Clicking on a Publication title (e.g. "HSP70 chaperone machinery: J proteins as drivers of functional specificity") brings you to the Microsoft Academic page for that article, which includes the full abstract. The page also includes the references included within the paper, other publications that have cited the paper, and related publications, all of which can be filtered by the tools in the left sidebar.

While many aspects of Microsoft Academic are quite nice, the process of obtaining a full text version of an article can be quite clunky. Once you have identified a publication of interest within a list, you must click on the title to open the Microsoft Academic page for that publication. Below the title, there is usually a DOI number (Digital Object Identifier), which links directly to the article on the publisher's website. For many journal articles, there is a paywall that prevents access to the full text version without an institutional affiliation, personal subscription, or other payment.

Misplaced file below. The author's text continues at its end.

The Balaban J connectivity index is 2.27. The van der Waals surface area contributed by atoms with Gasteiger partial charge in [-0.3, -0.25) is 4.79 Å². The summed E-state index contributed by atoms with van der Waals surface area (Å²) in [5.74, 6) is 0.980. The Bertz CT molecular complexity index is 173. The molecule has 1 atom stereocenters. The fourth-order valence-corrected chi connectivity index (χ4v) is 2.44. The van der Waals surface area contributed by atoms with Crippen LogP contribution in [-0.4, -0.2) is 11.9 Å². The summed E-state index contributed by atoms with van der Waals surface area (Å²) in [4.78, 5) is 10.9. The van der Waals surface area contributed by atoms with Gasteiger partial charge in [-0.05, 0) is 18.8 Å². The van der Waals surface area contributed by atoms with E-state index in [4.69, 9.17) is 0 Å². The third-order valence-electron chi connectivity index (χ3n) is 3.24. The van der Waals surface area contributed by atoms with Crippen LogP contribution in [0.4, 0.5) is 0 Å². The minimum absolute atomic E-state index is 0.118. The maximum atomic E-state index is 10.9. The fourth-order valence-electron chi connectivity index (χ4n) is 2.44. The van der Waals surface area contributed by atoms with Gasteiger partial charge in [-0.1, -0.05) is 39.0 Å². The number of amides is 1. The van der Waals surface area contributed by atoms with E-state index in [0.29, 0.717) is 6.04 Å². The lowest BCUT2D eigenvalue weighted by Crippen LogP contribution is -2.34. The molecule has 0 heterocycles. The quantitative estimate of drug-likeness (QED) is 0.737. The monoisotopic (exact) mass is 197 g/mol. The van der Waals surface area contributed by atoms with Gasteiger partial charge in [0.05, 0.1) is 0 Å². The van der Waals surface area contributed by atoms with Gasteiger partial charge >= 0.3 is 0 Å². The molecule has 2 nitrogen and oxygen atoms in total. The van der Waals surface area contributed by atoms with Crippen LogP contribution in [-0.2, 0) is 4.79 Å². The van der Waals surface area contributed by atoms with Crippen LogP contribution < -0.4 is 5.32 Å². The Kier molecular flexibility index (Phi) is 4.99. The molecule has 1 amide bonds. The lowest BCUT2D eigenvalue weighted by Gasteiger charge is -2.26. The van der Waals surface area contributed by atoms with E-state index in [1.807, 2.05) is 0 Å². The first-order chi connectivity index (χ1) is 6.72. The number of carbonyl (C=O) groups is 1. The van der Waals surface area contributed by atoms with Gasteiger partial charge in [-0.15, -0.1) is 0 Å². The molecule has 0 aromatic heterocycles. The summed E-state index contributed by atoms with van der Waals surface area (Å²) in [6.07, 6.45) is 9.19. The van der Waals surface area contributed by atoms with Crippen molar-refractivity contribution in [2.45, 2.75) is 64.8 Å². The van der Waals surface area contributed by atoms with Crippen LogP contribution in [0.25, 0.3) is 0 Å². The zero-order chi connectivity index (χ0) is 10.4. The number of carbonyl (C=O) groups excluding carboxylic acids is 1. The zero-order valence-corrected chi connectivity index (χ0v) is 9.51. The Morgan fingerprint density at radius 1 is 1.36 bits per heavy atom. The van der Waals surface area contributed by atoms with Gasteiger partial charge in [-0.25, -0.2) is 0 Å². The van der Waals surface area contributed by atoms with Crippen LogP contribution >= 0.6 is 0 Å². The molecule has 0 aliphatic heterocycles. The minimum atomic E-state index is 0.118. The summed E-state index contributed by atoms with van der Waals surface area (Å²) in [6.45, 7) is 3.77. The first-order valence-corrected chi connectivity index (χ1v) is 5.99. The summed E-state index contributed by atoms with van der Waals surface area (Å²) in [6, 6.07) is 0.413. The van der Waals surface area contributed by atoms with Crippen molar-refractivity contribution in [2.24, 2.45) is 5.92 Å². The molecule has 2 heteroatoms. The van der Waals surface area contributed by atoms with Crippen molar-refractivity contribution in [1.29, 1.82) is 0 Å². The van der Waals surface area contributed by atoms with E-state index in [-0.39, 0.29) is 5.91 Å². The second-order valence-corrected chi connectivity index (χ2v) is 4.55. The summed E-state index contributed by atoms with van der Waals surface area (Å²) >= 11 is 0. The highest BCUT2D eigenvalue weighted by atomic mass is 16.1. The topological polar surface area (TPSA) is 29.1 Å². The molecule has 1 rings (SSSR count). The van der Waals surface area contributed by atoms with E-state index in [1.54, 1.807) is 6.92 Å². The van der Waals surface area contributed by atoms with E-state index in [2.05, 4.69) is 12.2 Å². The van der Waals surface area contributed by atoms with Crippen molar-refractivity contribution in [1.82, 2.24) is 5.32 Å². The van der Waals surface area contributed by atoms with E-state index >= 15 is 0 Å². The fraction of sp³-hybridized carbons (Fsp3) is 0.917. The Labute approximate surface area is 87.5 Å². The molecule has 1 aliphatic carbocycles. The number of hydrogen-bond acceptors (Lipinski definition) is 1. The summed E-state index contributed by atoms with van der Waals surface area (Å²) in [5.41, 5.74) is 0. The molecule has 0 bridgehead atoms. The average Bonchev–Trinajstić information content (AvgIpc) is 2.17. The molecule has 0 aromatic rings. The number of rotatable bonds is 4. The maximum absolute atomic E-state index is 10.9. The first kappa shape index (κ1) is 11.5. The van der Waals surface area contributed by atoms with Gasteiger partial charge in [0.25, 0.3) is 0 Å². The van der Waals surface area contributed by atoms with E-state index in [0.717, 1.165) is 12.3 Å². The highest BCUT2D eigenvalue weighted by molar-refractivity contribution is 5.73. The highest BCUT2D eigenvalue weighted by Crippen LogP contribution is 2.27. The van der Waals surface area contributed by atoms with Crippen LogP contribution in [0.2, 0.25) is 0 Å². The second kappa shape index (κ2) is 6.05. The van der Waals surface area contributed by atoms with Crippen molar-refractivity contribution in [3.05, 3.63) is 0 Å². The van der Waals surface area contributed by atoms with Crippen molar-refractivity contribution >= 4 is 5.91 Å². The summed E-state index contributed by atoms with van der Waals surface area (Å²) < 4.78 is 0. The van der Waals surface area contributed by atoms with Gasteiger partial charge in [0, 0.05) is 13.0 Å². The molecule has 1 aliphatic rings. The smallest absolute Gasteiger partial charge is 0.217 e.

Going back to the Microsoft Academic page for the article of interest, there are usually "Other Links" listed under the Abstract. Somethes, there is a link for "View PDF", which takes you to an open access version of the full text pdf. More often, you would need to explore the links for "Website(s)" or "Additional link(s)" to try and find a full text version. If this is the case, I recommend searching for the publication directly in Google Scholar, PubMed, or another platform that provides easier access to full text publications.

In summary, Microsoft Academic Search is a freely available website that can greatly simplify the process of identifying the most relevant scholarly information for a topic of interest, but is not the best source for finding links to full text. As the amount of scholarly information continues to grow at an ever-increasing pace, machine learning will play an ever-increasing role in identifying relevant information.